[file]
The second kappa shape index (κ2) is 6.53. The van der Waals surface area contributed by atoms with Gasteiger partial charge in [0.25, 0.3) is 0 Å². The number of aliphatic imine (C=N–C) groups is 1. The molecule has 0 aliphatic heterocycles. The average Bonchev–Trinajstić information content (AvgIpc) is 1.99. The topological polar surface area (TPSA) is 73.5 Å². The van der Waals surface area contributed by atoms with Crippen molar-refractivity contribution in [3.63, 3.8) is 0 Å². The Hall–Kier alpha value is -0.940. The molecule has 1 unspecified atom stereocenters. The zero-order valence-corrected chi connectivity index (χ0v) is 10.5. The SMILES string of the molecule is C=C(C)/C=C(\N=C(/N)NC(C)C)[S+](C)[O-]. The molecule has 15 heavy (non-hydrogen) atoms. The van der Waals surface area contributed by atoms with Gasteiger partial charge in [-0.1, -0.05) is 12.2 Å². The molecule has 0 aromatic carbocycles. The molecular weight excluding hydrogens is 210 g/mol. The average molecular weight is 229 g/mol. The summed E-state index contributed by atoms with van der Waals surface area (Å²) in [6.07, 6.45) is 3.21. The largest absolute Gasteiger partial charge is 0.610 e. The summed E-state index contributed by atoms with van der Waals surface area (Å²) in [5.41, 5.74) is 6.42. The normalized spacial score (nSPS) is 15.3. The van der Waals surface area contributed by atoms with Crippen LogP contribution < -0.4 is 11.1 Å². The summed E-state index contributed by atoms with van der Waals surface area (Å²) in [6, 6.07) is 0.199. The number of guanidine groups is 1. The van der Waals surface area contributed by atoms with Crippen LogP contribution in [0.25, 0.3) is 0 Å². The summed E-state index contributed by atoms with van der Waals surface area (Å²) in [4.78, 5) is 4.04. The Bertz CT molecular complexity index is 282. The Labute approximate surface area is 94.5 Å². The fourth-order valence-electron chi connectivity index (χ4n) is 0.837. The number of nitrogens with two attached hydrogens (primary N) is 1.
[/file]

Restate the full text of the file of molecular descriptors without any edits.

The second kappa shape index (κ2) is 6.53. The van der Waals surface area contributed by atoms with Gasteiger partial charge in [0.25, 0.3) is 0 Å². The number of aliphatic imine (C=N–C) groups is 1. The molecule has 0 aliphatic heterocycles. The average Bonchev–Trinajstić information content (AvgIpc) is 1.99. The topological polar surface area (TPSA) is 73.5 Å². The van der Waals surface area contributed by atoms with Crippen molar-refractivity contribution in [3.63, 3.8) is 0 Å². The Hall–Kier alpha value is -0.940. The molecule has 1 unspecified atom stereocenters. The zero-order valence-corrected chi connectivity index (χ0v) is 10.5. The SMILES string of the molecule is C=C(C)/C=C(\N=C(/N)NC(C)C)[S+](C)[O-]. The molecule has 15 heavy (non-hydrogen) atoms. The van der Waals surface area contributed by atoms with Gasteiger partial charge in [-0.1, -0.05) is 12.2 Å². The molecule has 0 aromatic carbocycles. The molecular weight excluding hydrogens is 210 g/mol. The average molecular weight is 229 g/mol. The summed E-state index contributed by atoms with van der Waals surface area (Å²) in [6.07, 6.45) is 3.21. The largest absolute Gasteiger partial charge is 0.610 e. The summed E-state index contributed by atoms with van der Waals surface area (Å²) in [5.41, 5.74) is 6.42. The normalized spacial score (nSPS) is 15.3. The van der Waals surface area contributed by atoms with Crippen LogP contribution < -0.4 is 11.1 Å². The summed E-state index contributed by atoms with van der Waals surface area (Å²) in [6, 6.07) is 0.199. The number of guanidine groups is 1. The van der Waals surface area contributed by atoms with Crippen LogP contribution in [0.25, 0.3) is 0 Å². The summed E-state index contributed by atoms with van der Waals surface area (Å²) in [4.78, 5) is 4.04. The Bertz CT molecular complexity index is 282. The Labute approximate surface area is 94.5 Å². The fourth-order valence-electron chi connectivity index (χ4n) is 0.837. The number of nitrogens with two attached hydrogens (primary N) is 1.